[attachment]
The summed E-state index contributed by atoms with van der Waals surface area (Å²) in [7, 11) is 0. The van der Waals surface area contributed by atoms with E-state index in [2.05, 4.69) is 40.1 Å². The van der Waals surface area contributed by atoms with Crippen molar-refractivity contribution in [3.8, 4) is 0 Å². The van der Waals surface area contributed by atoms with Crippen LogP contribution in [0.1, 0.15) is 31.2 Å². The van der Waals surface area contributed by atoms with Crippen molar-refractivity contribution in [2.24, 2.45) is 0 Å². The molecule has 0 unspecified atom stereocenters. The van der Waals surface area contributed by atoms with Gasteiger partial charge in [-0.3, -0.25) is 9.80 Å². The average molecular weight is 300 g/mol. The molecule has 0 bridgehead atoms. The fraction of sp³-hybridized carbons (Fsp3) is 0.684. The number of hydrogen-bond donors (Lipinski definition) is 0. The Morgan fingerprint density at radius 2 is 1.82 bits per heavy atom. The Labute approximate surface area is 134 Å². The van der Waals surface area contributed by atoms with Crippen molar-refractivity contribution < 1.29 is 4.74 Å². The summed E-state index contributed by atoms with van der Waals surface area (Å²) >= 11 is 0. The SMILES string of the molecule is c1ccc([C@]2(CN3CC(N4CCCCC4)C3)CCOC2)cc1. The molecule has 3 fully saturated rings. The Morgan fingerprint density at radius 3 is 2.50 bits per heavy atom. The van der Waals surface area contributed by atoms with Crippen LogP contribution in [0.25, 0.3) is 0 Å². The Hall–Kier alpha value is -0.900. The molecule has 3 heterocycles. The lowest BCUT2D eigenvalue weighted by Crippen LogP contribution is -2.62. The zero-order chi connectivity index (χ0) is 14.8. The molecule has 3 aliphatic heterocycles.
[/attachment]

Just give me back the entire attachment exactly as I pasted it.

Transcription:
The summed E-state index contributed by atoms with van der Waals surface area (Å²) in [7, 11) is 0. The van der Waals surface area contributed by atoms with E-state index in [2.05, 4.69) is 40.1 Å². The van der Waals surface area contributed by atoms with Crippen molar-refractivity contribution in [3.8, 4) is 0 Å². The van der Waals surface area contributed by atoms with Crippen LogP contribution in [0.1, 0.15) is 31.2 Å². The van der Waals surface area contributed by atoms with Crippen molar-refractivity contribution in [2.24, 2.45) is 0 Å². The molecule has 0 unspecified atom stereocenters. The van der Waals surface area contributed by atoms with Gasteiger partial charge in [-0.3, -0.25) is 9.80 Å². The average molecular weight is 300 g/mol. The molecule has 0 bridgehead atoms. The fraction of sp³-hybridized carbons (Fsp3) is 0.684. The number of hydrogen-bond donors (Lipinski definition) is 0. The Morgan fingerprint density at radius 2 is 1.82 bits per heavy atom. The Labute approximate surface area is 134 Å². The van der Waals surface area contributed by atoms with Crippen molar-refractivity contribution < 1.29 is 4.74 Å². The summed E-state index contributed by atoms with van der Waals surface area (Å²) >= 11 is 0. The SMILES string of the molecule is c1ccc([C@]2(CN3CC(N4CCCCC4)C3)CCOC2)cc1. The molecule has 3 fully saturated rings. The Morgan fingerprint density at radius 3 is 2.50 bits per heavy atom. The van der Waals surface area contributed by atoms with Crippen LogP contribution in [0.25, 0.3) is 0 Å². The Hall–Kier alpha value is -0.900. The molecule has 3 heterocycles. The lowest BCUT2D eigenvalue weighted by Crippen LogP contribution is -2.62. The zero-order chi connectivity index (χ0) is 14.8. The molecule has 3 aliphatic heterocycles.